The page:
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richer JavaScript errors

verror: richer JavaScript errors

This module provides two classes:

  • VError, for combining errors while preserving each one's error message, and
  • WError, for wrapping errors.

Both support printf-style error messages using extsprintf.

At the most basic level, VError is just like JavaScript's Error class, but with printf-style arguments:

var VError = require('verror');
var filename = '/etc/passwd';
var err = new VError('missing file: "%s"', filename);

This prints:

missing file: "/etc/passwd"

err.stack works the same as for built-in errors:


This prints:

missing file: "/etc/passwd"
    at Object.<anonymous> (/Users/dap/node-verror/examples/varargs.js:4:11)
    at Module._compile (module.js:449:26)
    at Object.Module._extensions..js (module.js:467:10)
    at Module.load (module.js:356:32)
    at Function.Module._load (module.js:312:12)
    at Module.runMain (module.js:492:10)
    at process.startup.processNextTick.process._tickCallback (node.js:244:9)

You can also pass a cause argument, which is another Error. For example:

var fs = require('fs');
var VError = require('verror');
var filename = '/nonexistent';
fs.stat(filename, function (err1) {
    var err2 = new VError(err1, 'stat "%s" failed', filename);

This prints out:

stat "/nonexistent" failed: ENOENT, stat '/nonexistent'

which resembles how Unix programs typically report errors:

$ sort /nonexistent
sort: open failed: /nonexistent: No such file or directory

To match the Unixy feel, just prepend the program's name to the VError's message.

You can also get the next-level Error using err.cause():



ENOENT, stat '/nonexistent'

Of course, you can nest these as many times as you want:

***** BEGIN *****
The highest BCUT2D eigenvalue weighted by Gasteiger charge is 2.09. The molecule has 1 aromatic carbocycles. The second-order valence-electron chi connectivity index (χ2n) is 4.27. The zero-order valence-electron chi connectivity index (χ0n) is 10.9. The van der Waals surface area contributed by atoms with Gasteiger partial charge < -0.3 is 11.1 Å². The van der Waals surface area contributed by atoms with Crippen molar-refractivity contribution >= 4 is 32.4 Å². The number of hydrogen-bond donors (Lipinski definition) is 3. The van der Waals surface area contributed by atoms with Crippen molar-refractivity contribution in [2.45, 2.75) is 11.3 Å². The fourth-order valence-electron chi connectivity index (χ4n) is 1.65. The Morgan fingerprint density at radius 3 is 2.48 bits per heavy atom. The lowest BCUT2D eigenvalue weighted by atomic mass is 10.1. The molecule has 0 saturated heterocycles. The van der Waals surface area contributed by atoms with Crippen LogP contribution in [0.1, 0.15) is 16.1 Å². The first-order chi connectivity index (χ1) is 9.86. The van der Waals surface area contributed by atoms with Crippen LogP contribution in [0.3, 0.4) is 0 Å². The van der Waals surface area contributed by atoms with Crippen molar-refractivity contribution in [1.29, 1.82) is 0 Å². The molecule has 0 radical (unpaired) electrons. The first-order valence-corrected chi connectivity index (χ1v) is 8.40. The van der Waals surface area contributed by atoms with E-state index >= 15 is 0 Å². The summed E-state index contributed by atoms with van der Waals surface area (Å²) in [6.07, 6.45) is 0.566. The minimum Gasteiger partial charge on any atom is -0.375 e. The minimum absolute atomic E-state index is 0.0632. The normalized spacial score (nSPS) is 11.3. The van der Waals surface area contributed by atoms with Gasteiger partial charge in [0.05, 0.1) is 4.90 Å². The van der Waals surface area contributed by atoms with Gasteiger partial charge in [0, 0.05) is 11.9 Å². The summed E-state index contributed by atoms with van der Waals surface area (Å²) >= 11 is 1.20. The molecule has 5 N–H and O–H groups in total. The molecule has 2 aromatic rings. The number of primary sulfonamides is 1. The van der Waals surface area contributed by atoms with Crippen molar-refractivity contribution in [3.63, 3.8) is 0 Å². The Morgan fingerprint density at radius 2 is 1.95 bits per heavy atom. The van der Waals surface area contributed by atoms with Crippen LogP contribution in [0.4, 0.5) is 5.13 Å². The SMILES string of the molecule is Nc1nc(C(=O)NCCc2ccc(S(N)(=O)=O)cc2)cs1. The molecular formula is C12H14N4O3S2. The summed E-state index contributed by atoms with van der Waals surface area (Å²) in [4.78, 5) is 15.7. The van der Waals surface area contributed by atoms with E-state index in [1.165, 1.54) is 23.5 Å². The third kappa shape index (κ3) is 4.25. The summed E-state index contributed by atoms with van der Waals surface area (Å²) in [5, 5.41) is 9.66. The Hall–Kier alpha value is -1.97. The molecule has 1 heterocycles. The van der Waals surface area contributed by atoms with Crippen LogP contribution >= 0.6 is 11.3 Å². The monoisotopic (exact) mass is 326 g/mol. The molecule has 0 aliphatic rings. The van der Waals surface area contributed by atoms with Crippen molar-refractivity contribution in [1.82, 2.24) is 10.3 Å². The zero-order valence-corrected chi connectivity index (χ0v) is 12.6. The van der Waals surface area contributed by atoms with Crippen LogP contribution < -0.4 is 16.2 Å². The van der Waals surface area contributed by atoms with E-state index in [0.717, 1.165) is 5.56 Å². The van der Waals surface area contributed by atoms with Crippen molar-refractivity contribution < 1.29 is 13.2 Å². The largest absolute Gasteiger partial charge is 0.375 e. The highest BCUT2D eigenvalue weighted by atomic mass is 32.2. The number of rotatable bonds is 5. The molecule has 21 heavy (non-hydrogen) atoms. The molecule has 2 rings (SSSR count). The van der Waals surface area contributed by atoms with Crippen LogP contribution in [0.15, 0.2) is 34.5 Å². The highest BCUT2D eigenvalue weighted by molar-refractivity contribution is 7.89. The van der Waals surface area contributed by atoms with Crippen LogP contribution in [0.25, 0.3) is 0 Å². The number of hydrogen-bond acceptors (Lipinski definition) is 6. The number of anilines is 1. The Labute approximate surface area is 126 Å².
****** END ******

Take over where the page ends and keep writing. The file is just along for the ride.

var VError = require('verror');
var err1 = new Error('No such file or directory');
var err2 = new VError(err1, 'failed to stat "%s"', '/junk');
var err3 = new VError(err2, 'request failed');

This prints:

request failed: failed to stat "/junk": No such file or directory

The idea is that each layer in the stack annotates the error with a description of what it was doing (with a printf-like format string) and the result is a message that explains what happened at every level.

Sometimes you don't want an Error's "message" field to include the details of all of the low-level errors, but you still want to be able to get at them programmatically. For example, in an HTTP server, you probably don't want to spew all of the low-level errors back to the client, but you do want to include them in the audit log entry for the request. In that case, you can use a WError, which is created exactly like VError (and also supports both printf-style arguments and an optional cause), but the resulting "message" only contains the top-level error. It's also more verbose, including the class associated with each error in the cause chain. Using the same example above, but replacing err3's VError with WError, so that it looks like this:

var verror = require('verror');
var err1 = new Error('No such file or directory');
var err2 = new verror.VError(err1, 'failed to stat "%s"', '/junk');
var err3 = new verror.WError(err2, 'request failed');

we get this output:

request failed

That's what we wanted -- just a high-level summary for the client. But we can get the object's toString() for the full details:

WError: request failed; caused by WError: failed to stat "/nonexistent";
caused by Error: No such file or directory

For a complete example, see examples/werror.js.


Contributions welcome. Code should be "make check" clean. To run "make check", you'll need these tools:

If you're changing something non-trivial or user-facing, you may want to submit an issue first.